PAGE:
Group pushes to empower women in parishes in Lahore

Catholic Women's Organization fights for greater rights for minorities, calls forced conversions to Islam 'a crime'
Group pushes to empower women in parishes in Lahore

Father Inayat Bernard, rector of the Sacred Heart Cathedral, is pictured (centre) with catechists, nuns and lay participants of the newly introduced Women's Day program in Lahore on March 8. (Photo by Kamran Chaudhry/

A Catholic women's group in Pakistan has launched a three-year plan to empower women in different parishes of Lahore Archdiocese.

"Be prepared to welcome them in your homes. Feel free to share your problems with the team and they shall find possible solutions," said Archbishop Sebastian Shaw of Lahore in an address marking the launch of a special program introduced on March 8, International Women's Day.

The event was jointly organized by the Sacred Heart Cathedral parish team and the Catholic Women's Organization (CWO).

It included lectures on family values and personal hygiene as well as poems, games and singing performances. The organizers pasted purple ribbons on more than 150 people, mostly women.

According to the speakers, the new campaign will empower minority women who are currently treated as third-grade citizens and less important than Muslim women.

Human rights groups say that forced conversions to Islam and forced marriages are "crimes" that minority Christian and Hindu women in the country face.

Similar programs were held in different dioceses.

The youth group of the Sacred Heart Church in Sahiwal, also in Punjab province, dedicated the event to Asma Jahangir, a respected Pakistani rights advocate who passed away last month.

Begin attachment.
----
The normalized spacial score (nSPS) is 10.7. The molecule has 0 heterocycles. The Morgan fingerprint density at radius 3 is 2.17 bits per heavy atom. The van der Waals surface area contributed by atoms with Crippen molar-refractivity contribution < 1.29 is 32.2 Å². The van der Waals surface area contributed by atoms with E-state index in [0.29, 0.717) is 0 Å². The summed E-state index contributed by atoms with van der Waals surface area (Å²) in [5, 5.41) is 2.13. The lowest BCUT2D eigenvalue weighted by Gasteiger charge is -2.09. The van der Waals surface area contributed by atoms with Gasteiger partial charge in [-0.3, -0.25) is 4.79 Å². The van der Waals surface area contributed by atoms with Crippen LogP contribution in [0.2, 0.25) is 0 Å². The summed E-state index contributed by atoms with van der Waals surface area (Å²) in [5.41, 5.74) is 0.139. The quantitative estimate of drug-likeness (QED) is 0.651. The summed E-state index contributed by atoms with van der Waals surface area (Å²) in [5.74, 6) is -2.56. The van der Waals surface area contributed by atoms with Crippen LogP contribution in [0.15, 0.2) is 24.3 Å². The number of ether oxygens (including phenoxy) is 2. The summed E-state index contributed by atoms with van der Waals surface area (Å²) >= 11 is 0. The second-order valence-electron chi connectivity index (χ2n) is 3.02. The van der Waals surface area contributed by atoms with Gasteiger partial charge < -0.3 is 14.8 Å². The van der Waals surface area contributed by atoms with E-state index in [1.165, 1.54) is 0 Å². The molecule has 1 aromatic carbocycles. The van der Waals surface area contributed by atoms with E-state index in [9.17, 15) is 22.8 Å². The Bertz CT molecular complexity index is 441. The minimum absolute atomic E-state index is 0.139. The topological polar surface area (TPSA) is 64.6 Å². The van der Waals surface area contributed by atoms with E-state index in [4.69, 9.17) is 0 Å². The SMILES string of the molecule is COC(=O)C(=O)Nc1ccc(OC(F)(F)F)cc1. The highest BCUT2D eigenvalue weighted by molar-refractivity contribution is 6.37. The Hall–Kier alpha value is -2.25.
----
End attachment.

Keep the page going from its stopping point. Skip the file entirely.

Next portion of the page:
The biggest rally was staged in Islamabad, where the Women Democratic Front condemned the patriarchal system.

"Keep the law and customs away from our bodies" stated a placard held aloft by a teen calling for the freedom for women to choose their own wardrobes and travel freely.

Shaheen Yousaf, the CWO coordinator in Lahore Archdiocese, said she plans to recruit new activists.

"Women leadership has been a constant crisis for the church. We shall visit targeted communities to raise awareness among women of their rights and the law," she told

"Divorces are increasing among Christian families due to extramarital relationships. Every year, we see at least five cases of domestic violence," she said.

"Children keep consulting their parents even after they get married, which can subject their families to crises."

The, CWO has organized training and seminars on family life and women’s rights in Pakistan since 2007.

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In 2016, the organization conducted free checkups and delivered medicine to 457 patients under its one-year preventive health care project.

It now runs two sewing centers for uneducated minority women in slum areas.


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